Have you ever seen two African elephant bulls fight? Field Guide, Neil Jennings shares an encounter he recently had with guests while on foot.

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Our game drive was coming to an end after a very busy morning safari. I was wrapping up the drive along the Sabie River, when we noticed a big breeding herd of elephants down in the water drinking.  The elephants were far away and we didn’t have a clear vantage on the road, so it was a perfect opportunity for us to safely view them on foot. After our safety briefing, we made our way along the crest of the bank to view them.

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The breeding herd was big. There must have been at least 40 elephants comprising adult females and their young. While we were watching the elephants, I noticed a male leopard in the bush less than 50 meters from us. The leopard was laying low. He was watching the elephants, but it is unlikely that the elephants were aware of his presence. We remained still, quiet and alert, and after a few minutes, the leopard took notice of us as well, and after a quick lunge, ran off. 

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Our attention refocused on the elephants. There was one big bull amongst the group. Bull elephants do not normally travel with breeding herds. They are too much of a nuisance and their presence amongst the herd is not tolerated by females. Bulls will however, trail behind a breeding herd when there is a female in estrous, waiting for an opportunity to mate.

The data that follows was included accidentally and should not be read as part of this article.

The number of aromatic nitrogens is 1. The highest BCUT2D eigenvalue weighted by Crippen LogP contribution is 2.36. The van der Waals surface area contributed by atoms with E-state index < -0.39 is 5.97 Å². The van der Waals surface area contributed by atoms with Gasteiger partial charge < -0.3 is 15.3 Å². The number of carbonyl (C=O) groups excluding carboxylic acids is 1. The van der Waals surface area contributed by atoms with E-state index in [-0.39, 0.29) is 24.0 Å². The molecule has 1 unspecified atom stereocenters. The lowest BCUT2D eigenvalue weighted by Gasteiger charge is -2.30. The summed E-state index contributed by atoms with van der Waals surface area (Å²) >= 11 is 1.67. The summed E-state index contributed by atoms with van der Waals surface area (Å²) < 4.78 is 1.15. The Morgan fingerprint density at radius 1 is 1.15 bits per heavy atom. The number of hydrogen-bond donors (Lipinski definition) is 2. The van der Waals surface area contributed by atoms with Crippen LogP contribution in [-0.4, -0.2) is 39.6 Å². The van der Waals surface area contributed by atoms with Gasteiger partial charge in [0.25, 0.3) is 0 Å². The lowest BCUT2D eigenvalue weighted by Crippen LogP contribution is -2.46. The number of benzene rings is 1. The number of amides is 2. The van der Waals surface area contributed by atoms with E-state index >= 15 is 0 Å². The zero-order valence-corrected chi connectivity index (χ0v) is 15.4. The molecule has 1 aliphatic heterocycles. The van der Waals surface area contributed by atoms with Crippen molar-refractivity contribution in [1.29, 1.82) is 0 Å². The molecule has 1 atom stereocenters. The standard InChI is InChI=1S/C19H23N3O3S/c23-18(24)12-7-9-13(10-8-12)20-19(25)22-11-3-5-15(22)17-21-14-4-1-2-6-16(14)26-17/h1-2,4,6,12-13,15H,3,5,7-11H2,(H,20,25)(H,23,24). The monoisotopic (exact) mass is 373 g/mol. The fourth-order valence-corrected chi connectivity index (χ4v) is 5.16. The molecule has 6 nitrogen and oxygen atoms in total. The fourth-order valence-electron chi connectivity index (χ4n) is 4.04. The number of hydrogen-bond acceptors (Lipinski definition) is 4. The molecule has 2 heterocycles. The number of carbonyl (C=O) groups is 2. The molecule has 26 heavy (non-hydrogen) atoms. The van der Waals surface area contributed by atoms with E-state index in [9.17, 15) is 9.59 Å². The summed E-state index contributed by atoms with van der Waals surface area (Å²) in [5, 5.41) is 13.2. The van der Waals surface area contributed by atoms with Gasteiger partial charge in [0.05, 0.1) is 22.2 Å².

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The herd was relaxed enough around this bull’s presence, that is until another male approached. Once the second male got into the river, pandemonium erupted. The herd was very unsettled about these bull elephants fighting with each other and potentially injuring one of their young, so they hastily moved out of the water and stampeded up the bank.

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The newly arrived bull elephant approached the other. These two bulls were both here for the same reason – to win the right to mate. Each was a direct threat and competition to the other. The bulls displayed their size and power to each other, keeping their ears out wide and steady. When this didn’t resolve the conflict, they began to fight. It was a short, but an intense and powerful display. The water splashing in the background made it all the more dramatic. They continued to fight until the victor was established. The defeated bull then high-tailed it out of the area, with the dominant bull on his heels to chase him even further away.

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It’s not every day we get to see this behavior, and was definitely a good show of dominance.”

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Written by: Neil Jennings

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Video and images by: Charlotte Arthun



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